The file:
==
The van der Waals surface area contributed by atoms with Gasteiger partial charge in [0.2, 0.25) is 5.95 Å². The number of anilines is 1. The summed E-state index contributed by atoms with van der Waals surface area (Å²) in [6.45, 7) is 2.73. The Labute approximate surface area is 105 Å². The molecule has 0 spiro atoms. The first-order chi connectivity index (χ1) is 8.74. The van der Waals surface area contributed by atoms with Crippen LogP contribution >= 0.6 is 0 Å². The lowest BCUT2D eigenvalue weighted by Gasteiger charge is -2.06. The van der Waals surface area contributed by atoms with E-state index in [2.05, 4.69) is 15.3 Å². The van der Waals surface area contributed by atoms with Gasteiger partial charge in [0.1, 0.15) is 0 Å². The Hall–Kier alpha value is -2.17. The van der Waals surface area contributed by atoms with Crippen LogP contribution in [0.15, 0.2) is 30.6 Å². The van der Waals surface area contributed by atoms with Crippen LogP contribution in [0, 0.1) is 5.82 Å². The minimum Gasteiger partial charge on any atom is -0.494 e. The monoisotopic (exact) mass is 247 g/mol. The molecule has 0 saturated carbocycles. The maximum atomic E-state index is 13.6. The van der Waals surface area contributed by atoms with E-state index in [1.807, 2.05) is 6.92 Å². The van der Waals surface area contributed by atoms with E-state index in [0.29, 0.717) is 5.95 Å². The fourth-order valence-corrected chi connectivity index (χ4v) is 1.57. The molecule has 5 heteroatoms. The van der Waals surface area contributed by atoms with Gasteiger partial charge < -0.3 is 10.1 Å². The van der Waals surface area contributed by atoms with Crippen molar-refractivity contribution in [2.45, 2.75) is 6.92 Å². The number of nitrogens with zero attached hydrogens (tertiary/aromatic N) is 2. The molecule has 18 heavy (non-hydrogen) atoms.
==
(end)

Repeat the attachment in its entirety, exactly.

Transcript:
The van der Waals surface area contributed by atoms with Gasteiger partial charge in [0.2, 0.25) is 5.95 Å². The number of anilines is 1. The summed E-state index contributed by atoms with van der Waals surface area (Å²) in [6.45, 7) is 2.73. The Labute approximate surface area is 105 Å². The molecule has 0 spiro atoms. The first-order chi connectivity index (χ1) is 8.74. The van der Waals surface area contributed by atoms with Crippen LogP contribution >= 0.6 is 0 Å². The lowest BCUT2D eigenvalue weighted by Gasteiger charge is -2.06. The van der Waals surface area contributed by atoms with E-state index in [2.05, 4.69) is 15.3 Å². The van der Waals surface area contributed by atoms with Gasteiger partial charge in [0.1, 0.15) is 0 Å². The Hall–Kier alpha value is -2.17. The van der Waals surface area contributed by atoms with Crippen LogP contribution in [0.15, 0.2) is 30.6 Å². The van der Waals surface area contributed by atoms with Crippen LogP contribution in [0, 0.1) is 5.82 Å². The minimum Gasteiger partial charge on any atom is -0.494 e. The monoisotopic (exact) mass is 247 g/mol. The molecule has 0 saturated carbocycles. The maximum atomic E-state index is 13.6. The van der Waals surface area contributed by atoms with E-state index in [1.807, 2.05) is 6.92 Å². The van der Waals surface area contributed by atoms with E-state index in [0.29, 0.717) is 5.95 Å². The fourth-order valence-corrected chi connectivity index (χ4v) is 1.57. The molecule has 5 heteroatoms. The van der Waals surface area contributed by atoms with Gasteiger partial charge < -0.3 is 10.1 Å². The van der Waals surface area contributed by atoms with Crippen molar-refractivity contribution in [2.45, 2.75) is 6.92 Å². The number of nitrogens with zero attached hydrogens (tertiary/aromatic N) is 2. The molecule has 18 heavy (non-hydrogen) atoms.